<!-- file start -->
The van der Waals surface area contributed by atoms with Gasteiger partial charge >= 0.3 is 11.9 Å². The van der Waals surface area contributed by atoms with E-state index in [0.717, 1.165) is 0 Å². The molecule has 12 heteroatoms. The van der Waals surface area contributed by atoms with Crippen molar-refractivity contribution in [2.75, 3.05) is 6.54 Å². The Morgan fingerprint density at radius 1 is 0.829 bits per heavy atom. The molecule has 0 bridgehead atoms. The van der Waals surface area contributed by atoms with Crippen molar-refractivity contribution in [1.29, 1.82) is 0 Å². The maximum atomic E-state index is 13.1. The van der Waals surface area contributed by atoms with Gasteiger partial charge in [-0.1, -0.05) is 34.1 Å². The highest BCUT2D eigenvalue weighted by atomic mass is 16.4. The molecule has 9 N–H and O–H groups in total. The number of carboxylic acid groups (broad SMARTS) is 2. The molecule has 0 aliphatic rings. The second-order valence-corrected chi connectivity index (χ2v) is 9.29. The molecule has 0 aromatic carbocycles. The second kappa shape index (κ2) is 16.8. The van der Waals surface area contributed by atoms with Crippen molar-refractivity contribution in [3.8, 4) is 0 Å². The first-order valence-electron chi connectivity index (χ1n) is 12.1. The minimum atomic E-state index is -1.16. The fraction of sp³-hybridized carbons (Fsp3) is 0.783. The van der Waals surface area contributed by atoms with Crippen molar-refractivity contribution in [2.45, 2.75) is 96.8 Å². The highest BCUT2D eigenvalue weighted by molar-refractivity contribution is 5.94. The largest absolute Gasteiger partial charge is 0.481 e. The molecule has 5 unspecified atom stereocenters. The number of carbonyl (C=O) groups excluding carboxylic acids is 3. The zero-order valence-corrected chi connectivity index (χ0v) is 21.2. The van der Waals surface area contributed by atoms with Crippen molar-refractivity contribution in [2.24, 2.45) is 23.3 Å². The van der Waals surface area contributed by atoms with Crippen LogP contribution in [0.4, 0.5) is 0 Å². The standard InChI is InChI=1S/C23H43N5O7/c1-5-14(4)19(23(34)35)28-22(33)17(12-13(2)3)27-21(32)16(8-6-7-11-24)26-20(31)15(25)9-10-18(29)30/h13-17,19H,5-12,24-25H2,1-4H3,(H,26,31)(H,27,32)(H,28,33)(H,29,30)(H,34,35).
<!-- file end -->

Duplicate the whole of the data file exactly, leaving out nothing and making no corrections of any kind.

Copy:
The van der Waals surface area contributed by atoms with Gasteiger partial charge >= 0.3 is 11.9 Å². The van der Waals surface area contributed by atoms with E-state index in [0.717, 1.165) is 0 Å². The molecule has 12 heteroatoms. The van der Waals surface area contributed by atoms with Crippen molar-refractivity contribution in [2.75, 3.05) is 6.54 Å². The Morgan fingerprint density at radius 1 is 0.829 bits per heavy atom. The molecule has 0 bridgehead atoms. The van der Waals surface area contributed by atoms with Crippen molar-refractivity contribution in [1.29, 1.82) is 0 Å². The maximum atomic E-state index is 13.1. The van der Waals surface area contributed by atoms with Gasteiger partial charge in [-0.1, -0.05) is 34.1 Å². The highest BCUT2D eigenvalue weighted by atomic mass is 16.4. The molecule has 9 N–H and O–H groups in total. The number of carboxylic acid groups (broad SMARTS) is 2. The molecule has 0 aliphatic rings. The second-order valence-corrected chi connectivity index (χ2v) is 9.29. The molecule has 0 aromatic carbocycles. The second kappa shape index (κ2) is 16.8. The van der Waals surface area contributed by atoms with Crippen molar-refractivity contribution in [3.8, 4) is 0 Å². The first-order valence-electron chi connectivity index (χ1n) is 12.1. The minimum atomic E-state index is -1.16. The fraction of sp³-hybridized carbons (Fsp3) is 0.783. The van der Waals surface area contributed by atoms with Crippen molar-refractivity contribution in [2.45, 2.75) is 96.8 Å². The highest BCUT2D eigenvalue weighted by molar-refractivity contribution is 5.94. The largest absolute Gasteiger partial charge is 0.481 e. The molecule has 5 unspecified atom stereocenters. The number of carbonyl (C=O) groups excluding carboxylic acids is 3. The zero-order valence-corrected chi connectivity index (χ0v) is 21.2. The van der Waals surface area contributed by atoms with Crippen molar-refractivity contribution in [2.24, 2.45) is 23.3 Å². The van der Waals surface area contributed by atoms with Crippen LogP contribution in [0.4, 0.5) is 0 Å². The standard InChI is InChI=1S/C23H43N5O7/c1-5-14(4)19(23(34)35)28-22(33)17(12-13(2)3)27-21(32)16(8-6-7-11-24)26-20(31)15(25)9-10-18(29)30/h13-17,19H,5-12,24-25H2,1-4H3,(H,26,31)(H,27,32)(H,28,33)(H,29,30)(H,34,35).